Pélagie-la-Charrette

Embodying the forces of life, "Pélagie-the-Cart" survives through the many generations of squabbling storytellers nourished by her line.

Antonine Maillet, writer
Maillet's novels fuse adventure, desire, frustration, agony and joy to offer a new image of the original Acadia (photo by Andrew Danson).
Grand Pré Chapel
This memorial chapel, in the style of mid-18th-century French architecture, opened in 1930 (photo by Freeman Patterson/Masterfile).\n

Pélagie-la-Charrette (1979), by Antonine Maillet, narrates the epic journey of the widow Pélagie LeBlanc, who in the late 1770s leads her Acadian people back to Grand Pré from the American South, where they had been deported in 1755. Hers is a double odyssey - the "people of the carts" are haunted by the phantom cart, the cart of death associated with Bélonie, the aging raconteur who accompanies the pilgrims; and by the more tangible phantom ship, an English schooner taken over by Pélagie's beloved Capt Beausoleil-Broussard, also dedicated to repatriating his people.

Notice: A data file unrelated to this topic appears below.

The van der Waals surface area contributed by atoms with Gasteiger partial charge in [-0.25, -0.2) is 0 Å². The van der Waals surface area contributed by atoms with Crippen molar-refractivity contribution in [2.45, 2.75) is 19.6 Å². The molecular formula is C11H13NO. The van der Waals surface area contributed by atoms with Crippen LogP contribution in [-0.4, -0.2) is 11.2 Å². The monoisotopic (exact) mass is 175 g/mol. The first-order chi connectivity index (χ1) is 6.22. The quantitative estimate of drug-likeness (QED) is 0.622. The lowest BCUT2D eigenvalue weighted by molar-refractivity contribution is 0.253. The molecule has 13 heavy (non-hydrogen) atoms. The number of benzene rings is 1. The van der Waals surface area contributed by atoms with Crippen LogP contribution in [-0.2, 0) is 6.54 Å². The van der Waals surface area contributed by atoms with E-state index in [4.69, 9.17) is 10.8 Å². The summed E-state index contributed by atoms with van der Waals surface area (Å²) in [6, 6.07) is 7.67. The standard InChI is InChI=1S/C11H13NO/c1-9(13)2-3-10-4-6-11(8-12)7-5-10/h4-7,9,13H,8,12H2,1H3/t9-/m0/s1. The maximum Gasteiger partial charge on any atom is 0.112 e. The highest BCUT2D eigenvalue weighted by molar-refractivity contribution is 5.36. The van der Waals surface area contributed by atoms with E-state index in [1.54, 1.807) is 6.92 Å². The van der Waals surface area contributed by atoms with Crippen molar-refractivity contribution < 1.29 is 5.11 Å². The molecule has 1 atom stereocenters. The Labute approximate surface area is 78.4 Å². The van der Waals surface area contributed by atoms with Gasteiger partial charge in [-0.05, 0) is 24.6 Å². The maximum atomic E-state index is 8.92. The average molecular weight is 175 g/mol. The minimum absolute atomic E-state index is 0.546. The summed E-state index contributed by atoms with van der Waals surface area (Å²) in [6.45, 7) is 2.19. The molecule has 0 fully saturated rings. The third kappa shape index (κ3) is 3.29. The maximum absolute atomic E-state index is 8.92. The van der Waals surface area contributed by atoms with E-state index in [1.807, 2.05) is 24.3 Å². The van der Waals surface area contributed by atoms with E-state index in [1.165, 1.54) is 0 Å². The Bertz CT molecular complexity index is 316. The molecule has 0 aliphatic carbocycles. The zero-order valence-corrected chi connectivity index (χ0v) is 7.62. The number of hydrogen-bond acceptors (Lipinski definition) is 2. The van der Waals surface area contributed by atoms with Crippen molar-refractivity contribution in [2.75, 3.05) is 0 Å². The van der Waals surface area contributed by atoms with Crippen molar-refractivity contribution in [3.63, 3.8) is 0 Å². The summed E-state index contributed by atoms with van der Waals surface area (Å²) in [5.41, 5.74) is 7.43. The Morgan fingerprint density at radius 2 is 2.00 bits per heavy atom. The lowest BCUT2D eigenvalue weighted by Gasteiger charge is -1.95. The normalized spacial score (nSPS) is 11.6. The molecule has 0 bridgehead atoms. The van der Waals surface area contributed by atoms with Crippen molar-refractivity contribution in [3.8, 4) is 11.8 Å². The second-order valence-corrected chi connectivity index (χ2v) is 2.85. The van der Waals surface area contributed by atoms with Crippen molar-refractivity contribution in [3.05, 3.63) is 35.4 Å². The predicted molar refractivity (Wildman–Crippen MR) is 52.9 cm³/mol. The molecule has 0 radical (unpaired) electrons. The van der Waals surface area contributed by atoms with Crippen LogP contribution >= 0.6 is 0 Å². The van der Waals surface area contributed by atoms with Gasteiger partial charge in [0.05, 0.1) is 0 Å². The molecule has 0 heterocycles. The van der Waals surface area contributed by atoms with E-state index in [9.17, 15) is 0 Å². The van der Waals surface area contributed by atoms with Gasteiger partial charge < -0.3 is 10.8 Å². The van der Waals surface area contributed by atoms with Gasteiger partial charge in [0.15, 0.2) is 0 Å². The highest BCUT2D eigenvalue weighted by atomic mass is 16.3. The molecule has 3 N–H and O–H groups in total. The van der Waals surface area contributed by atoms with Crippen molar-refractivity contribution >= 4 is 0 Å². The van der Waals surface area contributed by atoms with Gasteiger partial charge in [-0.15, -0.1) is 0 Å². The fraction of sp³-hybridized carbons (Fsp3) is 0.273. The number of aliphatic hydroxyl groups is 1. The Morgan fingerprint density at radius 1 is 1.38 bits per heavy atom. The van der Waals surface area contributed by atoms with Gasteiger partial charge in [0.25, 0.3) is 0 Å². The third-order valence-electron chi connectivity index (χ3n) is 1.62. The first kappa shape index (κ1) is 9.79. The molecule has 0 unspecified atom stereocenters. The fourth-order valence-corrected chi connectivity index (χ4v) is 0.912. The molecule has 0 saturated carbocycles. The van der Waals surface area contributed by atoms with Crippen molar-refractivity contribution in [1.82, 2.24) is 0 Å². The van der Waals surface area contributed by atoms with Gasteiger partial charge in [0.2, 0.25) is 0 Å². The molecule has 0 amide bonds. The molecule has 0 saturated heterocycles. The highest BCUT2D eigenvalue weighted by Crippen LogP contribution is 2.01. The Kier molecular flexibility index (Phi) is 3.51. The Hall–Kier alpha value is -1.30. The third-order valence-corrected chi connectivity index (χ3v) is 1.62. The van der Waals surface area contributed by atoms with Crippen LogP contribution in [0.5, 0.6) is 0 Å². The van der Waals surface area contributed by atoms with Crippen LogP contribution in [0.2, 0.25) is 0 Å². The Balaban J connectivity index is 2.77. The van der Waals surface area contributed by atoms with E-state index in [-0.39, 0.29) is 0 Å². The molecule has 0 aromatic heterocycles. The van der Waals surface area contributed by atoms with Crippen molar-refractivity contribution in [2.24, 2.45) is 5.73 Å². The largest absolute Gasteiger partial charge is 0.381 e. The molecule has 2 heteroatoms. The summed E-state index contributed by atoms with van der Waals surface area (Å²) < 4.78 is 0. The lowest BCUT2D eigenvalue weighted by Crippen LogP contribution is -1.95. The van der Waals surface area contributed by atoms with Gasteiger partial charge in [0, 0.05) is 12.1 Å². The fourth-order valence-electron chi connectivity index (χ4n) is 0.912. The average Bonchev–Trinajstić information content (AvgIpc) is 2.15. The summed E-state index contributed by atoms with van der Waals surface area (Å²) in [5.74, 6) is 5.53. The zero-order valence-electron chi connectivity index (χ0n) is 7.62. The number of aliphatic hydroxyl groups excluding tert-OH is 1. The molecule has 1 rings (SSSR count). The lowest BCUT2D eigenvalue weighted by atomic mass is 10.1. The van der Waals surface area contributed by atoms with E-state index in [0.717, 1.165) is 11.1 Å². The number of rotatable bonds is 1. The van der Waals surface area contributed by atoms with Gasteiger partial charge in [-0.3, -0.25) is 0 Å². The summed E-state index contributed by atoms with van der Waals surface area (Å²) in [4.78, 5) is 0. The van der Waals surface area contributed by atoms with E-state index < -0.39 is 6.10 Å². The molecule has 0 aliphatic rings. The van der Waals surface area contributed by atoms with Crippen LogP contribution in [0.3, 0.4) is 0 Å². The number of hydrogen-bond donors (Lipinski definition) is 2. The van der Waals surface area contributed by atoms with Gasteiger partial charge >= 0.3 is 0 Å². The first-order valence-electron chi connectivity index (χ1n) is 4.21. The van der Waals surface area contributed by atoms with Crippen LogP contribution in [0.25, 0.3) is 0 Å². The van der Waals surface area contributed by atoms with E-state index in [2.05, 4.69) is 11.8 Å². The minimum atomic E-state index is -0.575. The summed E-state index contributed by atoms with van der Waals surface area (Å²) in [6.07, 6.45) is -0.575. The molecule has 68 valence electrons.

Embodying the forces of life, "Pélagie-the-Cart" survives through the many generations of squabbling storytellers nourished by her line. Interweaving Acadian legends and folklore, biblical and classical analogues, Rabelais and many other sources, Maillet articulates with humour and considerable poetry the family connection between history, the oral tradition, the imagination and literature. The novel was the first foreign work to receive France's Prix Goncourt. Philip Stratford's translation appeared in 1982.

Read More // Antonine Maillet